One of Reflektor‘s greatest strengths, I feel, may become of one it’s greatest criticisms. Many will say that Reflektor is not as grand or sprawling as the rest of Arcade Fire’s discography – that it lacks a certain scope or vision prevalent on The Suburbs or The Funeral. I would argue that this is not the case – in fact, I would argue the contrary; Reflektor is the most fully realised album the band have released, and it is precisely because they have evolved and moved on as a group.
The band’s previous three releases make up a trilogy of sorts, connected thematically. Until now, Arcade Fire had been a band obsessed with youthful dreaming, innocence and childhood. The Funeral painted a nostalgic and sweet picture of the past, sentimental, warm and at times almost ubiquitous in its portrayal of how young eyes see the world. Neon Bible, in a sense, was the perfect reactionary album, concerning itself with the loss of said innocence and the pains of looking back on (seemingly) simpler times. That things that were once the pillars of your strength and self worth, such as national identity or your Church, may in fact be gone, changed forever, or possibly even never where what you originally perceived them to be. The Suburbs, then, was the obvious yet perfect conclusion to the traditional three-act structure: it provided resolution. The album contained in its somber reflections the confrontation and combination of ideas introduced in the previous two installments, impressively painting a melancholic, whimsical and conclusive final statement.
This was The Suburbs gift to Reflektor, and on a larger scale Arcade Fire themselves; The Suburbs granted them the ability to move on. Reflektor is its own entity with its own ideas and its own sound, completely divorced from the band’s previous efforts, with a unique voice and style that is at once totally new and fundamentally Arcade Fire.
It also happens to be their best release to date.
Debatably, Reflektor is also the band’s darkest release to date. They’ve turned the critical eye they used to make such haunting observation of small-town suburbia inwards, and have discovered they were in fact doing that the whole time. Reflektor is an album about that realisation, the inability to move beyond introspection; calling it horrible, ugly and shocking, but at the same time, transformative.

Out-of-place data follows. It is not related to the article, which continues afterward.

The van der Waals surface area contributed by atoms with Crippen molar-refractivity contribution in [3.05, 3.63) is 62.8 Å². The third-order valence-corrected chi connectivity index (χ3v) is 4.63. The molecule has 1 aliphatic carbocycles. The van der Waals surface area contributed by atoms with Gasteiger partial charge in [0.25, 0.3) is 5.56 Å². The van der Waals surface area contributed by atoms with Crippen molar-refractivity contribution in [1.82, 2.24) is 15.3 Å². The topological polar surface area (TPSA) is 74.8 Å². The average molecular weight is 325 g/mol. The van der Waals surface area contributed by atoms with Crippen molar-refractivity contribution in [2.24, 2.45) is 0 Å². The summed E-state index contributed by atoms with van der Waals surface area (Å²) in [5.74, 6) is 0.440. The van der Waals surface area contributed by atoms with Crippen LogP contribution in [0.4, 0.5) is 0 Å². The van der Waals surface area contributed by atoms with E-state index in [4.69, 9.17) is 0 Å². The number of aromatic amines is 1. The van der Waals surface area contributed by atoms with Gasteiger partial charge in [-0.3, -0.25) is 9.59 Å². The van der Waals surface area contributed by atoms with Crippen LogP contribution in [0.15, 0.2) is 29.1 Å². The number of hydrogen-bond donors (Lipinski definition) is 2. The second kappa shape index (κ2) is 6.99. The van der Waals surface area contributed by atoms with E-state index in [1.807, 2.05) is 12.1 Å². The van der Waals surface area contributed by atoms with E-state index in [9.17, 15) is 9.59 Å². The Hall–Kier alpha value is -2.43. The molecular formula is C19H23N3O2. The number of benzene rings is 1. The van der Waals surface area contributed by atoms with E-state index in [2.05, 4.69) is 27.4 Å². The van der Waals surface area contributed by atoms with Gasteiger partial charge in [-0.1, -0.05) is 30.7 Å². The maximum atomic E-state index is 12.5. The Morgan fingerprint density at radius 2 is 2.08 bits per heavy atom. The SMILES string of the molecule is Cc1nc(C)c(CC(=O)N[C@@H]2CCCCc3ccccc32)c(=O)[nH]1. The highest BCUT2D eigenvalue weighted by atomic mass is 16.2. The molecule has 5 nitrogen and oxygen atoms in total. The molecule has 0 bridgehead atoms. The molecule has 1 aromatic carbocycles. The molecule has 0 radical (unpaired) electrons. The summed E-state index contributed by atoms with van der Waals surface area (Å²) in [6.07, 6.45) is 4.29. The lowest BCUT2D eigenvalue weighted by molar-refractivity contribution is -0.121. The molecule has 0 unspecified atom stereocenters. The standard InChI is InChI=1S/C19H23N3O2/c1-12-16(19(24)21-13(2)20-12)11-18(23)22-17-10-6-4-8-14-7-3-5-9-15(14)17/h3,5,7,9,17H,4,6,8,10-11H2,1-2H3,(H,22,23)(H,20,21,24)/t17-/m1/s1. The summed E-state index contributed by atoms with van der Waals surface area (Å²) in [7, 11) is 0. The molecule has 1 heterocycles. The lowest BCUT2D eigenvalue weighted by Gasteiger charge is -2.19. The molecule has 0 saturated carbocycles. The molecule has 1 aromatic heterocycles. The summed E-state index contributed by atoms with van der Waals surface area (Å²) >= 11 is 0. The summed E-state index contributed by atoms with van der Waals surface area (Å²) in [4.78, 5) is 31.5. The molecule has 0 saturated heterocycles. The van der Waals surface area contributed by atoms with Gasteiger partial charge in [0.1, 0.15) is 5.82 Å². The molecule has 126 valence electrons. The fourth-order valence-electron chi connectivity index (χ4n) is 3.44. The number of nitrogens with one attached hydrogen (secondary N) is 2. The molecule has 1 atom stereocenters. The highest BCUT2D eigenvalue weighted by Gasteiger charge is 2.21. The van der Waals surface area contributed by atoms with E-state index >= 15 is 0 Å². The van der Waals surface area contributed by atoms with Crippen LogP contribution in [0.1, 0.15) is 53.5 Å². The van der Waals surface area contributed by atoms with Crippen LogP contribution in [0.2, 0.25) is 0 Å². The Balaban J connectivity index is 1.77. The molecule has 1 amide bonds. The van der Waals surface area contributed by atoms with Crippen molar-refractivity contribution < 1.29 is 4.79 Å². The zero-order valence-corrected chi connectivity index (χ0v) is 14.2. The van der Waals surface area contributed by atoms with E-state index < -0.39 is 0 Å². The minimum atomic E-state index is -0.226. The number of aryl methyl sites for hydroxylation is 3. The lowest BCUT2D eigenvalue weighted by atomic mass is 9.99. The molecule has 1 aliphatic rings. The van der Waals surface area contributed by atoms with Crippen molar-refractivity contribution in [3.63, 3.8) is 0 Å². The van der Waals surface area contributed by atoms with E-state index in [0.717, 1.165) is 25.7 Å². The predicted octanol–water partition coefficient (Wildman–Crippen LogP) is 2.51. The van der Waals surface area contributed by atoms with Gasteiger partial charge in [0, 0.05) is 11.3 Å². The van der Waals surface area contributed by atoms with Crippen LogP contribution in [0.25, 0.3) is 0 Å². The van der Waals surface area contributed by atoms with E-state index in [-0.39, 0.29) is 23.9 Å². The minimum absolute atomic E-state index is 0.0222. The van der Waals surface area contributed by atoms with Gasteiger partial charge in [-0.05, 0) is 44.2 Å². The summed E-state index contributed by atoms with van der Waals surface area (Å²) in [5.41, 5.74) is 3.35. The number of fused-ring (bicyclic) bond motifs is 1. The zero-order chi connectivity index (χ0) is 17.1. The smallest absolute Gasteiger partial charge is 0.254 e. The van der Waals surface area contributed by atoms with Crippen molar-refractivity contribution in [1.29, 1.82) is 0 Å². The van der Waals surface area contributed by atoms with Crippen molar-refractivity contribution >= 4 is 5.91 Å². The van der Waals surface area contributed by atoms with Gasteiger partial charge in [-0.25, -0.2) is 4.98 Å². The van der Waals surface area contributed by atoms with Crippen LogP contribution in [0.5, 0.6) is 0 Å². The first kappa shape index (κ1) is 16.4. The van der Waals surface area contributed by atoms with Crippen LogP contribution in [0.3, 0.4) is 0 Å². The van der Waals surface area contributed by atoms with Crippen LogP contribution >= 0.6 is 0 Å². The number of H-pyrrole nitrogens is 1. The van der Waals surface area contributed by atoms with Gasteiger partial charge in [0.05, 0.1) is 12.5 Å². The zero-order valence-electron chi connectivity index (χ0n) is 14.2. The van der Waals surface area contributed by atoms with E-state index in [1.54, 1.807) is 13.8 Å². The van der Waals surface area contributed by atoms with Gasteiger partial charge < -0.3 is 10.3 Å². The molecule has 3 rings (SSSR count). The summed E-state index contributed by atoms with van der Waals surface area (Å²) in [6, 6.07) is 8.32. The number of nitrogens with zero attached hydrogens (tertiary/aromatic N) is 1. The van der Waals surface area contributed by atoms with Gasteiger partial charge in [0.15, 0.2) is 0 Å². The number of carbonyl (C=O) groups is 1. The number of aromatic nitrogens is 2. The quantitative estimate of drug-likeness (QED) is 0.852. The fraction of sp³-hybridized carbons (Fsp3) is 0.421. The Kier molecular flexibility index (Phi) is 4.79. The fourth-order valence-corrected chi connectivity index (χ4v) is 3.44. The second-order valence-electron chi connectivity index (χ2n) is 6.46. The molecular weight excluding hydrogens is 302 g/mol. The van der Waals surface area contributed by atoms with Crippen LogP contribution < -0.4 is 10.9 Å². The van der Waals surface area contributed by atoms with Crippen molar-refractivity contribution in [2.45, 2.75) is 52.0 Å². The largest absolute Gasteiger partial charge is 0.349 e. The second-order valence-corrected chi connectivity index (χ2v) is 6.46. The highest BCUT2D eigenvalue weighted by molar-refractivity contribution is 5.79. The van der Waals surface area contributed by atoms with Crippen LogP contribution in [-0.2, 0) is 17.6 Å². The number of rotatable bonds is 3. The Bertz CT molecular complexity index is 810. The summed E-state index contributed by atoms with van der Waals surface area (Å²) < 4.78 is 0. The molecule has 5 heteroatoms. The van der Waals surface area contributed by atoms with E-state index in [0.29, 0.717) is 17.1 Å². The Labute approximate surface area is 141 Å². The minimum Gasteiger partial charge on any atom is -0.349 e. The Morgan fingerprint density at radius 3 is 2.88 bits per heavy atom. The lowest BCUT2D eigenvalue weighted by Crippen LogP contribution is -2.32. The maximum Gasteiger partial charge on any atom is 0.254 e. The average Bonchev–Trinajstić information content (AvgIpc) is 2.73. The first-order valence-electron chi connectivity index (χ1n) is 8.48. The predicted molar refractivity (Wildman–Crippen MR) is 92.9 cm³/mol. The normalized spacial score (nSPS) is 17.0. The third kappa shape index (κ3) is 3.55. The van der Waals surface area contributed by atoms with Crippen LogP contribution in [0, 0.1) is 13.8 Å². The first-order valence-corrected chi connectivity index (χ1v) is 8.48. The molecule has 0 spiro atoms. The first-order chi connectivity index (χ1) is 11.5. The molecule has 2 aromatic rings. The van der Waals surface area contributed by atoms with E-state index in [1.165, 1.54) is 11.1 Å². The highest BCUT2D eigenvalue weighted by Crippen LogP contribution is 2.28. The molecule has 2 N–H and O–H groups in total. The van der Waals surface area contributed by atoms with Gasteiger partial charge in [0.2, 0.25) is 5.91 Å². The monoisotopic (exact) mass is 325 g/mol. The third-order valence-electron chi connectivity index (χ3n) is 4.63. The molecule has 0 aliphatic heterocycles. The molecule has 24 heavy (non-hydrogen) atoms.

Reflektor opens with a seven-minute epic that could really be used as a legend through which to examine the rest of the album as a whole. “Reflektor” concerns itself with with worship and deification of the self, with the struggle to connect to another human being, and in many ways, colours empathy as a wasted effort. A wasted effort which is impossible not to chase, or ache for, however futilely. It does this with the help of a wonderfully hypnotic rhythm, constantly evolving sound and infectious beat. It not only sets the thematic tone for the album; but the sound, too.
In fact, the album manages to perfectly capture a tone Arcade Fire have struggled with before; the songs at once manage to be catchy and memorable without betraying the dour subject matter. In many cases, it even helps to really drive the philosophy of the album home. A perfect example is on the song “We Exist”, which does a fantastic job of being instantly memorable and striking without actually overpowering the lyrics. The song will leave you not just with its simple melody caught in your head, but the nihilistic phrase “Down on your knee’s, begging us please, praying that we don’t exist”, daring you to consider its implications. The permeating funk and rolling pace of the song doesn’t allow for showiness or bombasity – it is simply imparting a message, an idea, in one of the most enduring ways imaginable.